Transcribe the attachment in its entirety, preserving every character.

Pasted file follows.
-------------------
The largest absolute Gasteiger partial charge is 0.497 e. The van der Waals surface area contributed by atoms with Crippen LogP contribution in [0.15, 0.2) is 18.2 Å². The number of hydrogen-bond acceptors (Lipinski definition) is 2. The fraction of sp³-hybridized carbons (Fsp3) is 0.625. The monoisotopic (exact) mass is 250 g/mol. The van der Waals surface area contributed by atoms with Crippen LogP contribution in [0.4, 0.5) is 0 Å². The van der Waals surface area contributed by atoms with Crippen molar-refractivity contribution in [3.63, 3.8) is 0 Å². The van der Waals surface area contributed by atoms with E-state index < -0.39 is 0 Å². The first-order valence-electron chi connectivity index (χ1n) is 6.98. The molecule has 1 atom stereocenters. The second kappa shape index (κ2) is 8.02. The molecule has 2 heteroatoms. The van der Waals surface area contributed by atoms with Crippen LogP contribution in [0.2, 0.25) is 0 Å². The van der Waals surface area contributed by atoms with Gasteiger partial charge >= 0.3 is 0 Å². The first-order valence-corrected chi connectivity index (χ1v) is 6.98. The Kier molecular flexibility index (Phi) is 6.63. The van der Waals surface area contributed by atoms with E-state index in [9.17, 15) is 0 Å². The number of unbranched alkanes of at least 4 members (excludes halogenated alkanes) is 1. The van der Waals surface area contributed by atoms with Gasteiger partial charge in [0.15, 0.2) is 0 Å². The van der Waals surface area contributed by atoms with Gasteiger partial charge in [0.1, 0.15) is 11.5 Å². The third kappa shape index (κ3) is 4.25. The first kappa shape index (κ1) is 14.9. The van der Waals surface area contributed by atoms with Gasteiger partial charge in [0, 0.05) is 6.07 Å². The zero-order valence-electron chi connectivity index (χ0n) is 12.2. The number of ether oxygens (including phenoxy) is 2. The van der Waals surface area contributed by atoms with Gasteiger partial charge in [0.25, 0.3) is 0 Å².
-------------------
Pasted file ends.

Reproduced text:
The largest absolute Gasteiger partial charge is 0.497 e. The van der Waals surface area contributed by atoms with Crippen LogP contribution in [0.15, 0.2) is 18.2 Å². The number of hydrogen-bond acceptors (Lipinski definition) is 2. The fraction of sp³-hybridized carbons (Fsp3) is 0.625. The monoisotopic (exact) mass is 250 g/mol. The van der Waals surface area contributed by atoms with Crippen LogP contribution in [0.4, 0.5) is 0 Å². The van der Waals surface area contributed by atoms with Crippen molar-refractivity contribution in [3.63, 3.8) is 0 Å². The van der Waals surface area contributed by atoms with E-state index < -0.39 is 0 Å². The first-order valence-electron chi connectivity index (χ1n) is 6.98. The molecule has 1 atom stereocenters. The second kappa shape index (κ2) is 8.02. The molecule has 2 heteroatoms. The van der Waals surface area contributed by atoms with Crippen LogP contribution in [0.2, 0.25) is 0 Å². The van der Waals surface area contributed by atoms with Gasteiger partial charge >= 0.3 is 0 Å². The first-order valence-corrected chi connectivity index (χ1v) is 6.98. The Kier molecular flexibility index (Phi) is 6.63. The van der Waals surface area contributed by atoms with E-state index in [9.17, 15) is 0 Å². The number of unbranched alkanes of at least 4 members (excludes halogenated alkanes) is 1. The van der Waals surface area contributed by atoms with Gasteiger partial charge in [0.15, 0.2) is 0 Å². The van der Waals surface area contributed by atoms with Gasteiger partial charge in [0.1, 0.15) is 11.5 Å². The third kappa shape index (κ3) is 4.25. The first kappa shape index (κ1) is 14.9. The van der Waals surface area contributed by atoms with Gasteiger partial charge in [0, 0.05) is 6.07 Å². The zero-order valence-electron chi connectivity index (χ0n) is 12.2. The number of ether oxygens (including phenoxy) is 2. The van der Waals surface area contributed by atoms with Gasteiger partial charge in [0.25, 0.3) is 0 Å².